About the project Experiencing Agony – Pain and Embodiment in the British Atlantic World, 1600–1900

Pain is born out of a combination of cultural, social, and individual factors: it has not had the same significance for all people in all times at all places. The ambivalent role pain has played in medieval religious self-flagellation, childbirth both before and after anaesthetics, or modern BDSM practices reveal how humans’ relationship to pain is deeply situational and affected by their gender, age, culture, and religious and philosophical beliefs.

This project examines, for the first time, the long-term history of embodied experiences of pain in the Anglo-American world during the period c.1600–1900. Analysing a broad variety of ego-documents describing emotional and sensory pain of a variety of individuals, the project traces historical breaks and continuities in how pain was experienced and expressed in the British Atlantic world and how social, cultural, and temporal change affected its embodiment on both an individual and social level.

Through this approach, the project opens up an exciting new perspective into the growing field of history of experience, as examining everyday experiences of pain as affective enables a re-evaluation of the long-term history of the relationship between mind, body, and society in human experience.

Five surgeons participating in the amputation of a man’s leg while another oversees them. Coloured aquatint by T. Rowlandson, 1793. Wellcome Library 11636i.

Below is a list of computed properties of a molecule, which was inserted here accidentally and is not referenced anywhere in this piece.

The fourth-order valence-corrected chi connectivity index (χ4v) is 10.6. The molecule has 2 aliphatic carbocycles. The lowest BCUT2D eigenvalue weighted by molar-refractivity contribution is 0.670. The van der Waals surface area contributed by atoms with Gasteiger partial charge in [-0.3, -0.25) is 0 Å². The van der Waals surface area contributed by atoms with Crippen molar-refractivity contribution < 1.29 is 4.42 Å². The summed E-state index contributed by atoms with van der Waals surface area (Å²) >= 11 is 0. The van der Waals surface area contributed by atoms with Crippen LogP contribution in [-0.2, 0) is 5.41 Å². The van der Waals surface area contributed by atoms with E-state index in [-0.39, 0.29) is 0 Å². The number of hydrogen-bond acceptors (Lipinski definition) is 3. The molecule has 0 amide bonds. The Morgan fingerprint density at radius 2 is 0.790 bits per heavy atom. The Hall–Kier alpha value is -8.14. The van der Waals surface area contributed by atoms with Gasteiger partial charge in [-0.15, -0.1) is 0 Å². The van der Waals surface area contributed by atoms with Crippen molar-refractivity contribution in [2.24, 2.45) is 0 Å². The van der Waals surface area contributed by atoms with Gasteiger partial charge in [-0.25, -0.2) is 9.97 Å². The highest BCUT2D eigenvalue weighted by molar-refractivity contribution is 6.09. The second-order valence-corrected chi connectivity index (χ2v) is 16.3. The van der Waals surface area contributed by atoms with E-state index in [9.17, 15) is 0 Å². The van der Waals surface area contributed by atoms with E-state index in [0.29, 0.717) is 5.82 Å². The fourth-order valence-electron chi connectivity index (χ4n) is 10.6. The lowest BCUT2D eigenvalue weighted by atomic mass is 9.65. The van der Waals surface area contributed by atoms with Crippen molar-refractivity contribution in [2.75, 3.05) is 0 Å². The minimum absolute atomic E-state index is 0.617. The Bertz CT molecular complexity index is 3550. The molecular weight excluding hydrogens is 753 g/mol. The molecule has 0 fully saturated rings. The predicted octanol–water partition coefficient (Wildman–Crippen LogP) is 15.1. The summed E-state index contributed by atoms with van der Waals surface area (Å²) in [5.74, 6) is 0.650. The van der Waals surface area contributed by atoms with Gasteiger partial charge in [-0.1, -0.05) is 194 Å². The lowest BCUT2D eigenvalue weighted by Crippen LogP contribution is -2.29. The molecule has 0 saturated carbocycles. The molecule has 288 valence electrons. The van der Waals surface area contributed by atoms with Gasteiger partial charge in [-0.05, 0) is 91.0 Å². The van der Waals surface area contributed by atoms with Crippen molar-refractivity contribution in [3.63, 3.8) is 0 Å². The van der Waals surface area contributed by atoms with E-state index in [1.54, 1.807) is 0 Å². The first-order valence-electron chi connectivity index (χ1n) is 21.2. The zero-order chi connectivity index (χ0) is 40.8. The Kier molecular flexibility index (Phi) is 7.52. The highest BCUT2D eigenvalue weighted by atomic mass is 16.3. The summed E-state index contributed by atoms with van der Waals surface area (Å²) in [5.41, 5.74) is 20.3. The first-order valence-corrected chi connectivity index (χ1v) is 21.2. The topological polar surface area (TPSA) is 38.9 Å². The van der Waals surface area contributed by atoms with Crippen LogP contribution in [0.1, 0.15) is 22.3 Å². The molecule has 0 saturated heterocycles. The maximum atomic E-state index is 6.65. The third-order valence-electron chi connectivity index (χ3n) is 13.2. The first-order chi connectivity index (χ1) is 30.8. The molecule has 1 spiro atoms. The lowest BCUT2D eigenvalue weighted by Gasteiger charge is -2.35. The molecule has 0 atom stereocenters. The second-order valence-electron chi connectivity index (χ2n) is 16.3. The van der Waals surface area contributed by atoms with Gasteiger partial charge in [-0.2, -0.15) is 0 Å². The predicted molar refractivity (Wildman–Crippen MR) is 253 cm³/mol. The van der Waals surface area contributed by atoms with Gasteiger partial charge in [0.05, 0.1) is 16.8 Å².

The project’s aim is to deliver a history of experience rather than a history of medicine. It focuses on first-hand descriptions of and allusions to pain and suffering, extracted mainly from various autobiographical sources (letters, journals, memoirs, doctors’ casebooks). It uses also carefully selected complementing source material (scientific treatises, guidebooks, religious material, fiction, image and photographic material) to build a deep cultural and social context around these autobiographical accounts.

The project’s premise is that personal accounts of different experiences of pain tell us how people conceptualised, understood, and lived in the world and in their bodies, how they imagined the relationship between their body, mind, and environment, and how their communities guided their experiential lives.

Particularly regarding the early modern period, it is to be expected that elite male voices will be over-represented both in terms of source availability and preservation. The project will take special care to balance the source material intersectionally and seek to find and include pain experiences of marginal groups as much as possible.  In practice and particularly with early modern sources, this requires piecing together scarce and incomplete stories of suffering in sources often produced by people other than those actually in pain.

The project started in September 2022, in the University of Helsinki.